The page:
Are you revising for your exams? Tough, isn’t it?
Everyone wants you to do well; some, including yourself, expect you to shine. Unfortunately, the pressure this puts on your to succeed builds up the closer you get to the exam.
Stress is something that everyone encounters throughout their academic, professional and personal life. The purpose of this article is to explain what stress is, how to recognise that you're under stress - it can manifest in many different ways, and how to reduce its effects so you can persevere and succeed.
Stress is usually perceived as a negative but, like all supposedly damaging emotions - including fear and anger, stress can be both a powerful motivator and an impetus for change. Healthy stress can drive us to complete a task or perform a task to an excellent standard.
There is another kind of stress, though, the kind that overwhelms and disrupts our ability to think, act or perform to the best of our ability. Non-productive stress often makes its presence felt when we least need it to: during the already tension-filled season that is exam time.
You can adopt one (or more) of many strategies to stop stress from numbing your mind and from reaching such great proportions that it can cause anxiety or even full-blown panic attacks.
If you've failed an exam recently, you may be at a greater risk for stress and anxiety. These tips will help you manage stress better for your next round of exams - or just in general.
Understand the Cause of Stress
Your parents stress over how they would pay for a major, unexpected expense (and a sudden, devastating illness, and losing their job...). You stress over how well you will do on your exams (and what the future holds for you, and how you will balance your dreams against your reality...). The whole world stresses over nuclear war, food shortages, climate and the environment, COVID…
No matter who’s doing the worrying or what the worry is, a common thread unites them all.
At the heart of every stressor lies a single fear: what will happen to me?
That doesn’t mean that humans are all selfish creatures. Our instinct for self-preservation demands that we ensure not just our survival but our continued development and progress, too. This biological imperative forces us to confront anything that might threaten our lives and advancement.
There, neatly explained: what stress is and why we stress. How we deal with our stressors (fears) makes all of the difference. One may:
- Ignore them: pretend there is nothing to worry about in the hopes that all will turn out well in the end.
- Become overwhelmed by them, to the point that this fear blocks out any possible course of action or avenue of escape.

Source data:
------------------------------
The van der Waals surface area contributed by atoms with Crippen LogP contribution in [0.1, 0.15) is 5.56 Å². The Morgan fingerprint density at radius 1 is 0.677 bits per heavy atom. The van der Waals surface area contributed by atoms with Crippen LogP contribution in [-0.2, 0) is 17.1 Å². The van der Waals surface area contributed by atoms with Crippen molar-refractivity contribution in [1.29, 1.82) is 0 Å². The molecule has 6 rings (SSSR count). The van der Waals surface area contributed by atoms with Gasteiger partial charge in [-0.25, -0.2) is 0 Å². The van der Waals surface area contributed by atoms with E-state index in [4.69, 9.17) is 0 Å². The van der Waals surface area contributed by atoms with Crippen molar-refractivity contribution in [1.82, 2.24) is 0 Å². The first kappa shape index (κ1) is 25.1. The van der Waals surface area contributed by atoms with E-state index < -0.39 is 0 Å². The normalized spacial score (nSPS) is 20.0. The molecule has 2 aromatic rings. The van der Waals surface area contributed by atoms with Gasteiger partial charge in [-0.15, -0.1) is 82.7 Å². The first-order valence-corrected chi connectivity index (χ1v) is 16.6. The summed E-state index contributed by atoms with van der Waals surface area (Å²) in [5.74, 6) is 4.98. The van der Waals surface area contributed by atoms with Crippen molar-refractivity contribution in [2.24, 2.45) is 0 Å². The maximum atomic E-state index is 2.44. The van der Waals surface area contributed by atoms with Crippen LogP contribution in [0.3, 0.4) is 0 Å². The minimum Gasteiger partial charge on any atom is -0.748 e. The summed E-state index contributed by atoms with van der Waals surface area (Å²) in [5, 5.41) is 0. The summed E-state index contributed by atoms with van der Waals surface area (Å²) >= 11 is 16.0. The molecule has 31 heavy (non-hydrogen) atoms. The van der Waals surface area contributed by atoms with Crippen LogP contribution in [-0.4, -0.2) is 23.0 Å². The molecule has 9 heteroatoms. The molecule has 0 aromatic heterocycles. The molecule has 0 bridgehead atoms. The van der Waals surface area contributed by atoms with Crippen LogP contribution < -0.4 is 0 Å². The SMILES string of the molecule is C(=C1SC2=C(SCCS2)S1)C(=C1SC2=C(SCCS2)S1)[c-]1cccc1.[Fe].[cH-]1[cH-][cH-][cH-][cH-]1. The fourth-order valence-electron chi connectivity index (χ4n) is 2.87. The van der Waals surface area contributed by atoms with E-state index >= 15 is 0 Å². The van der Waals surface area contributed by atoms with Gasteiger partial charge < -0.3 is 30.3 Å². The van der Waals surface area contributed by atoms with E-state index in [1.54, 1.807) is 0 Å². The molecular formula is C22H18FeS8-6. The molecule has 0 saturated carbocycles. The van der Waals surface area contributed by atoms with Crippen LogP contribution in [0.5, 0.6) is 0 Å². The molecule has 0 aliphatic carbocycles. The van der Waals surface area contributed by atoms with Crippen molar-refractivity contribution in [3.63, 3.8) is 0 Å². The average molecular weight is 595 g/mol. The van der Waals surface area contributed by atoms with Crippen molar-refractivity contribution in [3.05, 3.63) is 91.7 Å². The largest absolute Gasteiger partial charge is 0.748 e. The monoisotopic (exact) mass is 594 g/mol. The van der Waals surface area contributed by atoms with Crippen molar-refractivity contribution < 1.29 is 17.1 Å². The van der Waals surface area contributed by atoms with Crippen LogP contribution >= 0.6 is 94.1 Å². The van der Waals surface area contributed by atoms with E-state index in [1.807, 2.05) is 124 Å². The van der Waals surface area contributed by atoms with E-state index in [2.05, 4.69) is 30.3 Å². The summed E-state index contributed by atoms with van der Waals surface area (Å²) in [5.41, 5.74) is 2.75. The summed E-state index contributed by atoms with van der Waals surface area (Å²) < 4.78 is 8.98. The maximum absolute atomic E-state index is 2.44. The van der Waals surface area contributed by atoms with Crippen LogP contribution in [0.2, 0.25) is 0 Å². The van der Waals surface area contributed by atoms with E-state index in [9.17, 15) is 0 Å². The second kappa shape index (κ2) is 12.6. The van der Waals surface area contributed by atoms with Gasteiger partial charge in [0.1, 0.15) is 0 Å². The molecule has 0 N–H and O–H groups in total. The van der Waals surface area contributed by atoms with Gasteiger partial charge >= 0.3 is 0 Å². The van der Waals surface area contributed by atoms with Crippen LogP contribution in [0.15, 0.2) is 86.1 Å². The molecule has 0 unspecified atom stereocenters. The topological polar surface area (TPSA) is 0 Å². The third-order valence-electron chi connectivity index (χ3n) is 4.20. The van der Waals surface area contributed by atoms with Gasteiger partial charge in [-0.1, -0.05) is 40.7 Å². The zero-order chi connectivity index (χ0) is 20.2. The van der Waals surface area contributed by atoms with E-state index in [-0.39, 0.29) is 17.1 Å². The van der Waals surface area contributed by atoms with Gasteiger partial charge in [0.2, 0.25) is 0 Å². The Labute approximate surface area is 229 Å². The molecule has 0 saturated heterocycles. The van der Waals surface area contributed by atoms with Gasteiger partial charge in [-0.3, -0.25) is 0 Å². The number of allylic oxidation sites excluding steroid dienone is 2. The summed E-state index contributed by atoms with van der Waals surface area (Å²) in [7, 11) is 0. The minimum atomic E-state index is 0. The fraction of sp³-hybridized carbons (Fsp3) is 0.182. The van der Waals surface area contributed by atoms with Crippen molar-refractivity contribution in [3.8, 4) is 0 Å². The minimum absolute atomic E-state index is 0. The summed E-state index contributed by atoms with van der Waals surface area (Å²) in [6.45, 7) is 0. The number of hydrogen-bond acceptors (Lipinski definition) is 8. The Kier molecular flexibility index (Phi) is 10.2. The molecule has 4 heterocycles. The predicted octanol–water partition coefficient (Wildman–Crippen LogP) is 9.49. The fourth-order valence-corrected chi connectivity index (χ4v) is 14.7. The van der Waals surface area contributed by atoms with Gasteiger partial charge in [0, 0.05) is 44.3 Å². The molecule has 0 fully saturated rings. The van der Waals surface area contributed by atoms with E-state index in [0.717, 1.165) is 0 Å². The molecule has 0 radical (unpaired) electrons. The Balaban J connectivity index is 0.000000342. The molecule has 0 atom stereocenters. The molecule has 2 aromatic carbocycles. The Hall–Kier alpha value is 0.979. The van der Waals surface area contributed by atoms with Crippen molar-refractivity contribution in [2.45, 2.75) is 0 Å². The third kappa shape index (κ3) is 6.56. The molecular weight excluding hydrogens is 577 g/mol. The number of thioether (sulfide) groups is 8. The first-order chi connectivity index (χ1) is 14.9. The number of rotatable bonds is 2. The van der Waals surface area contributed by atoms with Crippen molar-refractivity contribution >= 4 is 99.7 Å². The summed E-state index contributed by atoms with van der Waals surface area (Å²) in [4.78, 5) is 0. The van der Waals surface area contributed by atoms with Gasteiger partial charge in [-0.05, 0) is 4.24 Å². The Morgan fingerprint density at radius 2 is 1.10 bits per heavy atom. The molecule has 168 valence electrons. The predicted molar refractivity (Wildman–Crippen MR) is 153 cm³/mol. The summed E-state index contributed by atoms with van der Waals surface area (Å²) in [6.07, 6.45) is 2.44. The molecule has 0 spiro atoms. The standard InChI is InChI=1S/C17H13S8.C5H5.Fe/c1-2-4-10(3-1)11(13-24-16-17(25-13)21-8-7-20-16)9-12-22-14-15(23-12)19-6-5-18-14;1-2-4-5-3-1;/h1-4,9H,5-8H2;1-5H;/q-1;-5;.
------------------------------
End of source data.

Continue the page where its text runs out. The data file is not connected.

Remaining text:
- Take control of them by recognising the fear for what it is, putting it into perspective and taking proactive measures against it working against us.
All of those students who spend the week before exams cramming, who no doubt spent the months they should have been preparing for their ordeal doing everything but preparing… they’re the ones who’ve ignored that they’re facing the greatest challenge of their academic career.
Those who flounder in their studies, first picking up this book and then that one, who are found, an hour after their self-proclaimed study sessions started with earbuds jammed in and scrolling through social media… they’re likely overwhelmed by the enormity of the task at hand and what it represents for their future. Essentially, they’re escaping.
Those who take control have confronted their fears and harnessed them. They have put things in their proper perspective and keep stress at bay by taking action. There may occasionally be bouts of panic but those who have taken charge of their situation let moments of panic wash over them, coming out more determined than ever on the other side.
There, we see how stress and fear can be beneficial.
Short Bursts of Stress Can Be Good
A recent study has found that short bursts of stress can help us focus and improve our ability to perform cognitive tasks.
The important word here is short; chronic stress produces premature ageing and cellular damage. Productive stress is the kind that pushes us to study harder as exam time crops up, motivates us to improve on past results and leads us to concentrate harder on our main goals.
Remember that, short of dying, you’re going to live through everything you encounter. As long as you do it with dignity, determination and to the best of your ability, you have nothing to worry about.
You may find the following tips useful to stay calm and do your best in your exam.
Making a plan and sticking to it are the first two steps in combating stress, no matter whether you're preparing for SATs, GCSEs or any other ordeal life may throw at you.
First, determine what has to be done. Once you've written an outline - maybe you listed which subjects you will test in or the degree of preparation you should take, rank those tasks from most to least important, most to least demanding, most to least difficult...
As an example, we present a secondary school student preparing for their school-leaving (college entrance) exam. S/he intends to study Art and Design at the undergraduate level; however, their exams include mandatory maths and science sections.
Math would never be a 'best subject' for this student but it is nevertheless important to get good marks, lest s/he be denied entrance to their desired study programme. Logically, s/he has to devote more time to maths to make sure s/he earns the needed marks even though math has almost nothing to do with their proposed degree plan.
Now, it's time to schedule your study sessions. Our hopeful art student might conclude that s/he needs to spend one hour, twice per week, getting math fundamentals down and 30 minutes per day reviewing art history and English.